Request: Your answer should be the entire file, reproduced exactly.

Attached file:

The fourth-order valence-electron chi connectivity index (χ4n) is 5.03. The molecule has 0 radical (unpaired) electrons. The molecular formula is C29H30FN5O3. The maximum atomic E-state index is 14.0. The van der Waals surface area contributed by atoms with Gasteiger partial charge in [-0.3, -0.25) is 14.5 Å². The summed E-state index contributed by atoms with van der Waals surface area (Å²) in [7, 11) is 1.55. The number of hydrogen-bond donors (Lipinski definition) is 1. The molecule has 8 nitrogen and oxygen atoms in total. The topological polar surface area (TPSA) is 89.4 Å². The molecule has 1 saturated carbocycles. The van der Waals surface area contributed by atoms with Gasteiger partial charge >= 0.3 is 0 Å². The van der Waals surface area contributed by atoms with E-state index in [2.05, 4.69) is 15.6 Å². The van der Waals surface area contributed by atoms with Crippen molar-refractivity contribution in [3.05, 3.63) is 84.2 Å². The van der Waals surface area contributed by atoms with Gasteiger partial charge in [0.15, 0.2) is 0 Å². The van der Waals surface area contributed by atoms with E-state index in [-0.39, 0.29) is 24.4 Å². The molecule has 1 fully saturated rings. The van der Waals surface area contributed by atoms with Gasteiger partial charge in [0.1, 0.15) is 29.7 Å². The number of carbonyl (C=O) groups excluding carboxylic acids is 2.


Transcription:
The fourth-order valence-electron chi connectivity index (χ4n) is 5.03. The molecule has 0 radical (unpaired) electrons. The molecular formula is C29H30FN5O3. The maximum atomic E-state index is 14.0. The van der Waals surface area contributed by atoms with Gasteiger partial charge in [-0.3, -0.25) is 14.5 Å². The summed E-state index contributed by atoms with van der Waals surface area (Å²) in [7, 11) is 1.55. The number of hydrogen-bond donors (Lipinski definition) is 1. The molecule has 8 nitrogen and oxygen atoms in total. The topological polar surface area (TPSA) is 89.4 Å². The molecule has 1 saturated carbocycles. The van der Waals surface area contributed by atoms with Gasteiger partial charge >= 0.3 is 0 Å². The van der Waals surface area contributed by atoms with E-state index in [2.05, 4.69) is 15.6 Å². The van der Waals surface area contributed by atoms with Crippen molar-refractivity contribution in [3.05, 3.63) is 84.2 Å². The van der Waals surface area contributed by atoms with Gasteiger partial charge in [0.15, 0.2) is 0 Å². The van der Waals surface area contributed by atoms with E-state index in [-0.39, 0.29) is 24.4 Å². The molecule has 1 fully saturated rings. The van der Waals surface area contributed by atoms with Gasteiger partial charge in [0.1, 0.15) is 29.7 Å². The number of carbonyl (C=O) groups excluding carboxylic acids is 2.